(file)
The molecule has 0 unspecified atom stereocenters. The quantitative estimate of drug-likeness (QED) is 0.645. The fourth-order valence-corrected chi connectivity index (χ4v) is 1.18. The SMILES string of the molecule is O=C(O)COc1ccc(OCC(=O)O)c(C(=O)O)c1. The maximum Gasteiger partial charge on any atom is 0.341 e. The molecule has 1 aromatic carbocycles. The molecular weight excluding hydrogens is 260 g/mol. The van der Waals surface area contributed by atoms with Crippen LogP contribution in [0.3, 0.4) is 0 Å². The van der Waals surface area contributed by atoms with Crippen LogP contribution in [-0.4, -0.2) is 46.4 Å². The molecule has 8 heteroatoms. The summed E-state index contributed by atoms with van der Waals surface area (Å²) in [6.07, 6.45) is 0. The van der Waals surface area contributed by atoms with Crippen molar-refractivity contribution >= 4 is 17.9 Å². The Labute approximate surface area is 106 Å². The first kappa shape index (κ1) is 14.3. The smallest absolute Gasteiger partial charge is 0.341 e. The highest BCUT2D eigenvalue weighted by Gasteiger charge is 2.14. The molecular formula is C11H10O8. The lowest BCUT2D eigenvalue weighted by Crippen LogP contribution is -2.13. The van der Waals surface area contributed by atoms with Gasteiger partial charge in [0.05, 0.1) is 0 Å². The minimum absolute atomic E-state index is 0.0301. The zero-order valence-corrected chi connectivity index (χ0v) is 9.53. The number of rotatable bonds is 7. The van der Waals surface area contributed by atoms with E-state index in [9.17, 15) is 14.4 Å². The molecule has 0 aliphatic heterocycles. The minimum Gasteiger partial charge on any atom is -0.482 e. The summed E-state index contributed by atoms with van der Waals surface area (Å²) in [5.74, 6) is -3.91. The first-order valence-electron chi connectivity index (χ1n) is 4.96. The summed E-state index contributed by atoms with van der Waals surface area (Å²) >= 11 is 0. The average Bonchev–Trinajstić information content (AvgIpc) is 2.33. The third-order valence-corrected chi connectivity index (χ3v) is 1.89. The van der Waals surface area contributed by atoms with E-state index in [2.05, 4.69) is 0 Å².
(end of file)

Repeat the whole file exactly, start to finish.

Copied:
The molecule has 0 unspecified atom stereocenters. The quantitative estimate of drug-likeness (QED) is 0.645. The fourth-order valence-corrected chi connectivity index (χ4v) is 1.18. The SMILES string of the molecule is O=C(O)COc1ccc(OCC(=O)O)c(C(=O)O)c1. The maximum Gasteiger partial charge on any atom is 0.341 e. The molecule has 1 aromatic carbocycles. The molecular weight excluding hydrogens is 260 g/mol. The van der Waals surface area contributed by atoms with Crippen LogP contribution in [0.3, 0.4) is 0 Å². The van der Waals surface area contributed by atoms with Crippen LogP contribution in [-0.4, -0.2) is 46.4 Å². The molecule has 8 heteroatoms. The summed E-state index contributed by atoms with van der Waals surface area (Å²) in [6.07, 6.45) is 0. The van der Waals surface area contributed by atoms with Crippen molar-refractivity contribution >= 4 is 17.9 Å². The Labute approximate surface area is 106 Å². The first kappa shape index (κ1) is 14.3. The smallest absolute Gasteiger partial charge is 0.341 e. The highest BCUT2D eigenvalue weighted by Gasteiger charge is 2.14. The molecular formula is C11H10O8. The lowest BCUT2D eigenvalue weighted by Crippen LogP contribution is -2.13. The van der Waals surface area contributed by atoms with Gasteiger partial charge in [0.05, 0.1) is 0 Å². The minimum absolute atomic E-state index is 0.0301. The zero-order valence-corrected chi connectivity index (χ0v) is 9.53. The number of rotatable bonds is 7. The van der Waals surface area contributed by atoms with E-state index in [9.17, 15) is 14.4 Å². The molecule has 0 aliphatic heterocycles. The minimum Gasteiger partial charge on any atom is -0.482 e. The summed E-state index contributed by atoms with van der Waals surface area (Å²) in [5.74, 6) is -3.91. The first-order valence-electron chi connectivity index (χ1n) is 4.96. The summed E-state index contributed by atoms with van der Waals surface area (Å²) >= 11 is 0. The average Bonchev–Trinajstić information content (AvgIpc) is 2.33. The third-order valence-corrected chi connectivity index (χ3v) is 1.89. The van der Waals surface area contributed by atoms with E-state index in [2.05, 4.69) is 0 Å².